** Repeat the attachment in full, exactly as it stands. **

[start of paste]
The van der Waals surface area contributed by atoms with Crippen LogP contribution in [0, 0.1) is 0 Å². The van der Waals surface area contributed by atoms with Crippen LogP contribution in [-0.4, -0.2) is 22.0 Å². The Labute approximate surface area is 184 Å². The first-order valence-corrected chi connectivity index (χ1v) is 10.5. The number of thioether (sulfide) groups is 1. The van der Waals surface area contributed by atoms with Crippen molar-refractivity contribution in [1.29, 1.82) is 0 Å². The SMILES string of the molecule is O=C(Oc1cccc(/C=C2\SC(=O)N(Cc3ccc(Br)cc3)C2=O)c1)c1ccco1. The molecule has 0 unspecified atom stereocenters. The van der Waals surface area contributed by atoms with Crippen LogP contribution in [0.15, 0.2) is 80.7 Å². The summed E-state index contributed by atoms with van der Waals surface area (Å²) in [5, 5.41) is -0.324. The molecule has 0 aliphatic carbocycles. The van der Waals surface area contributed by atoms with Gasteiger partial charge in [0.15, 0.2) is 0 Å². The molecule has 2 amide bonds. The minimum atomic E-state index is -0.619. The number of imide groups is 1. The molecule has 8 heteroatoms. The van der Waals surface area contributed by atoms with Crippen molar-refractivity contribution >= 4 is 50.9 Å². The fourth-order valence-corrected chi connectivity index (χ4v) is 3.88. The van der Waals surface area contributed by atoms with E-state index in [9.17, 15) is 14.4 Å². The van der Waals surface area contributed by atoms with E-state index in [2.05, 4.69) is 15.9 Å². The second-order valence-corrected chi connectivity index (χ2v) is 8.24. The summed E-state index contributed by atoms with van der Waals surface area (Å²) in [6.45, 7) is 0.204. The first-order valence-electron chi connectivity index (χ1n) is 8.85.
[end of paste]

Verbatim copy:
The van der Waals surface area contributed by atoms with Crippen LogP contribution in [0, 0.1) is 0 Å². The van der Waals surface area contributed by atoms with Crippen LogP contribution in [-0.4, -0.2) is 22.0 Å². The Labute approximate surface area is 184 Å². The first-order valence-corrected chi connectivity index (χ1v) is 10.5. The number of thioether (sulfide) groups is 1. The van der Waals surface area contributed by atoms with Crippen molar-refractivity contribution in [1.29, 1.82) is 0 Å². The SMILES string of the molecule is O=C(Oc1cccc(/C=C2\SC(=O)N(Cc3ccc(Br)cc3)C2=O)c1)c1ccco1. The molecule has 0 unspecified atom stereocenters. The van der Waals surface area contributed by atoms with Crippen LogP contribution in [0.15, 0.2) is 80.7 Å². The summed E-state index contributed by atoms with van der Waals surface area (Å²) in [5, 5.41) is -0.324. The molecule has 0 aliphatic carbocycles. The van der Waals surface area contributed by atoms with Gasteiger partial charge in [0.15, 0.2) is 0 Å². The molecule has 2 amide bonds. The minimum atomic E-state index is -0.619. The number of imide groups is 1. The molecule has 8 heteroatoms. The van der Waals surface area contributed by atoms with Crippen molar-refractivity contribution >= 4 is 50.9 Å². The fourth-order valence-corrected chi connectivity index (χ4v) is 3.88. The van der Waals surface area contributed by atoms with E-state index in [9.17, 15) is 14.4 Å². The van der Waals surface area contributed by atoms with E-state index in [2.05, 4.69) is 15.9 Å². The second-order valence-corrected chi connectivity index (χ2v) is 8.24. The summed E-state index contributed by atoms with van der Waals surface area (Å²) in [6.45, 7) is 0.204. The first-order valence-electron chi connectivity index (χ1n) is 8.85.